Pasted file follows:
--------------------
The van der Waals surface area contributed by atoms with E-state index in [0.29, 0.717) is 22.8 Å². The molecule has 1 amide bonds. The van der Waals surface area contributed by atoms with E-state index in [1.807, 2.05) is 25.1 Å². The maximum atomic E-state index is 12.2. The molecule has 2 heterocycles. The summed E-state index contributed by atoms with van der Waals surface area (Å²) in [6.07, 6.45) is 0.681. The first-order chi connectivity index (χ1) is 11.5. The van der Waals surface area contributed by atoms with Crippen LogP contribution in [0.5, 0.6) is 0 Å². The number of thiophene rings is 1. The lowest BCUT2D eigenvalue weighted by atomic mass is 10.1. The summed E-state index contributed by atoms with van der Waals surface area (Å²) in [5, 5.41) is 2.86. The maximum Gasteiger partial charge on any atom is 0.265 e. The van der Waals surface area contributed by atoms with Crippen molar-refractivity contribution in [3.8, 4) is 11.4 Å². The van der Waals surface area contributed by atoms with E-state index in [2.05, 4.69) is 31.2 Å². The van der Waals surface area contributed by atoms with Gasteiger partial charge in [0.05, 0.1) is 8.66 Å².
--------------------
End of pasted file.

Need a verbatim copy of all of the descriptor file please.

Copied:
The van der Waals surface area contributed by atoms with E-state index in [0.29, 0.717) is 22.8 Å². The molecule has 1 amide bonds. The van der Waals surface area contributed by atoms with E-state index in [1.807, 2.05) is 25.1 Å². The maximum atomic E-state index is 12.2. The molecule has 2 heterocycles. The summed E-state index contributed by atoms with van der Waals surface area (Å²) in [6.07, 6.45) is 0.681. The first-order chi connectivity index (χ1) is 11.5. The van der Waals surface area contributed by atoms with Crippen LogP contribution in [0.5, 0.6) is 0 Å². The number of thiophene rings is 1. The lowest BCUT2D eigenvalue weighted by atomic mass is 10.1. The summed E-state index contributed by atoms with van der Waals surface area (Å²) in [5, 5.41) is 2.86. The maximum Gasteiger partial charge on any atom is 0.265 e. The van der Waals surface area contributed by atoms with Crippen molar-refractivity contribution in [3.8, 4) is 11.4 Å². The van der Waals surface area contributed by atoms with E-state index in [2.05, 4.69) is 31.2 Å². The van der Waals surface area contributed by atoms with Gasteiger partial charge in [0.05, 0.1) is 8.66 Å².